It is believed that toxic molecules involved in neurodegenerative disorders accumulate in the space between brain cells. In a new study funded by the National Institute of Neurological Disorders and Stroke (NINDS), part of the NIH, researchers hoped to discover mechanisms by which these toxins are cleared from the brain. Using mice, researchers showed for the first time that the space between brain cells may increase during sleep, allowing the brain to flush out toxins that build up during waking hours. To determine whether the glymphatic system controls this process, researchers initially injected dye into the CSF (cerebrospinal fluid) of mice and watched it flow through their brains while simultaneously monitoring electrical brain activity.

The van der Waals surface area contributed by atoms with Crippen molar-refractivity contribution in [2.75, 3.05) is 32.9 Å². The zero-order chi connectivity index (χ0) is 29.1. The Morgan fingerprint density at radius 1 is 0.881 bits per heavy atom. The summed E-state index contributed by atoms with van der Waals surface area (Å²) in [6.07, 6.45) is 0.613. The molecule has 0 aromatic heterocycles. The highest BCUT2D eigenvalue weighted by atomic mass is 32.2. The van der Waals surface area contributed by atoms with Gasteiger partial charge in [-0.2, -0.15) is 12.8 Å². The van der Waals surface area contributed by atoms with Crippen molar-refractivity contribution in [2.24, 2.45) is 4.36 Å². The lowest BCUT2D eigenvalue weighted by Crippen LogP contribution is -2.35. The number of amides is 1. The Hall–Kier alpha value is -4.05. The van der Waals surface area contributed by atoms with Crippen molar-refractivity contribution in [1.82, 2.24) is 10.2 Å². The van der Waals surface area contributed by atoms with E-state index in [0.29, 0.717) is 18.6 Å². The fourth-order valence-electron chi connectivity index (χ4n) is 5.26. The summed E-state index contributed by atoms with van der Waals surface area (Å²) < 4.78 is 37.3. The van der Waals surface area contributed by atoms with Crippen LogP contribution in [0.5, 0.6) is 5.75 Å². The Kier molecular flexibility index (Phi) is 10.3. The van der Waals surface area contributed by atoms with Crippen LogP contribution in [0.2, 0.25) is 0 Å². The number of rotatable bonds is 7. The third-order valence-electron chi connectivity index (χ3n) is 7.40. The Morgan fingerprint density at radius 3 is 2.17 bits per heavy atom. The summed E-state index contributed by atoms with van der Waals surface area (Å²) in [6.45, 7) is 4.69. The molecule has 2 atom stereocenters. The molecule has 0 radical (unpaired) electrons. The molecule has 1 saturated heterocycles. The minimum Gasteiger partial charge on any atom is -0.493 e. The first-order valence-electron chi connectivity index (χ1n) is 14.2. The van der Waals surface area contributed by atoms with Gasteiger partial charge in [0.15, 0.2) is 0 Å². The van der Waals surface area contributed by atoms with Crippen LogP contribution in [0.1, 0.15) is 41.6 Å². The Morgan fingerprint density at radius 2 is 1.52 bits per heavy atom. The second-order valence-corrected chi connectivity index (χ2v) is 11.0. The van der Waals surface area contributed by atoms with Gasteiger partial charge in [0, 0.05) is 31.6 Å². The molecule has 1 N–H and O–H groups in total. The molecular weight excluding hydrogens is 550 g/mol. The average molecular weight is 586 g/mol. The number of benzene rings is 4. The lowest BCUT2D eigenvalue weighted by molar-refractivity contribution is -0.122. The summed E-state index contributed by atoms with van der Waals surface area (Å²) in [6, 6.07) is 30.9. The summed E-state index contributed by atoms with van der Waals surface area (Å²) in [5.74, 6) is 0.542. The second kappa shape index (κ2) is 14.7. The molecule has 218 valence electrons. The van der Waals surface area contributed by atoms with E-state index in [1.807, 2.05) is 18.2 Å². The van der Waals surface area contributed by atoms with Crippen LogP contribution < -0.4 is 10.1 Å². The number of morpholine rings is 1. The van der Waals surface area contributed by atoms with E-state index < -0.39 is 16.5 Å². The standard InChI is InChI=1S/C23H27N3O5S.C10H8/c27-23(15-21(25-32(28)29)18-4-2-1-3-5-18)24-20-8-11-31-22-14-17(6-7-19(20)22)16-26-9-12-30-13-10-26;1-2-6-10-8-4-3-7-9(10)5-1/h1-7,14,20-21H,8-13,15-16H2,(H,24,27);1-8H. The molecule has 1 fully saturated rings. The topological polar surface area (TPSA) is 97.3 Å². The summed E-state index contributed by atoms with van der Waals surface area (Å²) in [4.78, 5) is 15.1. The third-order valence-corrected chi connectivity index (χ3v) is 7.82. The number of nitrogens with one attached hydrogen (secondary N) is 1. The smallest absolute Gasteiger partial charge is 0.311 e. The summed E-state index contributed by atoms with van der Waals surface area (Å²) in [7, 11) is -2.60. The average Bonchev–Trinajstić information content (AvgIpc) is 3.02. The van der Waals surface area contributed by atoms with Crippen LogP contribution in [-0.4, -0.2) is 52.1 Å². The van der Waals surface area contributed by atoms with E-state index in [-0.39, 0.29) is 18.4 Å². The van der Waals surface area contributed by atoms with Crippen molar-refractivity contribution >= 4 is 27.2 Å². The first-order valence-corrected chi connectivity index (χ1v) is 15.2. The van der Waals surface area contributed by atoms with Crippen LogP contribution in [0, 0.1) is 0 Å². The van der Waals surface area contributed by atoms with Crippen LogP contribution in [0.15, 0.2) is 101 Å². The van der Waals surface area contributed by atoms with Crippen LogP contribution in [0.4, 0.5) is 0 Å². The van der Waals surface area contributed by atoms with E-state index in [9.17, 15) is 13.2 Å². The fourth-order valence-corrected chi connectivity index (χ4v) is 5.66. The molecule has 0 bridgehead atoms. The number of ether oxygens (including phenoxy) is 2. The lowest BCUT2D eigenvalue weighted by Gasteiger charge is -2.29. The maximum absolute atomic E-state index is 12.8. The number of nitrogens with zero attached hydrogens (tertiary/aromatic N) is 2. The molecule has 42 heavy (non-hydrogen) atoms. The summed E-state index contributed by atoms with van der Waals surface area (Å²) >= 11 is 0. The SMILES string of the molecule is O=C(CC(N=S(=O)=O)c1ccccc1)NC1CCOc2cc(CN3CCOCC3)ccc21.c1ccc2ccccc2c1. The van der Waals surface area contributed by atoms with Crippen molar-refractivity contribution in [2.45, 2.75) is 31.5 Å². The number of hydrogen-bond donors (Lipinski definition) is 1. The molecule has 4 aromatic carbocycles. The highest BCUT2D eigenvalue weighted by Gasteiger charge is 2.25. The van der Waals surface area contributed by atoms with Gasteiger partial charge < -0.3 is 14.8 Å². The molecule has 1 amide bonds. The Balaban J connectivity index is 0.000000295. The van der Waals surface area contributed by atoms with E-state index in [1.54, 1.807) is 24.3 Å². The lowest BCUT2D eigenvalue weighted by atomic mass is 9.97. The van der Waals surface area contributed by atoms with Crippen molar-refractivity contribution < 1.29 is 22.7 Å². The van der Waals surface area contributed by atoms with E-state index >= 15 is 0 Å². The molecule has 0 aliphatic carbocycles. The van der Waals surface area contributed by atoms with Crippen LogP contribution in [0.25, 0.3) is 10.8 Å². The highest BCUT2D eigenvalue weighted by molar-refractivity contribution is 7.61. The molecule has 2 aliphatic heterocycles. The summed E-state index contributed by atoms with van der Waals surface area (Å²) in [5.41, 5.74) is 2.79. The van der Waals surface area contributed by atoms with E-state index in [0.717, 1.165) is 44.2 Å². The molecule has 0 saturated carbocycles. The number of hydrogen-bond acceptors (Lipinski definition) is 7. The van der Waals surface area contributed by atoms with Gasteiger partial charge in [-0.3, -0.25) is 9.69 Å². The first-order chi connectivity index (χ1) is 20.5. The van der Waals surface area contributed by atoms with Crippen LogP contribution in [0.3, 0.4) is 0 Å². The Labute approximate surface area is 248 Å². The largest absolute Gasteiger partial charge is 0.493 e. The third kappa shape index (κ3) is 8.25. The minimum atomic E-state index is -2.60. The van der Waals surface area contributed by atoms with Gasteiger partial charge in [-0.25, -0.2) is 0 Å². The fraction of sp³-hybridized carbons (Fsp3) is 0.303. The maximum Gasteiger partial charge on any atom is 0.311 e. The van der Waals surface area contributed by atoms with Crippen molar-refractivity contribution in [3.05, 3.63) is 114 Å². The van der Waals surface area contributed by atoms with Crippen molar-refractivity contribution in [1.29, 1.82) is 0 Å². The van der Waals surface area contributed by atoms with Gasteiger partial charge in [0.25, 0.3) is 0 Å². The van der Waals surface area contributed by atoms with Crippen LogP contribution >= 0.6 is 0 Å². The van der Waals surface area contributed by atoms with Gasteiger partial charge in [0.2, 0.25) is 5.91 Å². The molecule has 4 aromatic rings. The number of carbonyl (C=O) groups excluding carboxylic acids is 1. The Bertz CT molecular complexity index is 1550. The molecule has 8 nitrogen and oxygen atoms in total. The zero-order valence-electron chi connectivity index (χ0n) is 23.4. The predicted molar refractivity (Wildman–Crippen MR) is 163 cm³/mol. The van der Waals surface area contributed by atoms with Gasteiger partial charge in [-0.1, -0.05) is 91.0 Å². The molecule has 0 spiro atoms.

Scientists watched dye flow through the brain of a sleeping mouse.
Courtesy of Nedergaard Lab, University of Rochester Medical Center.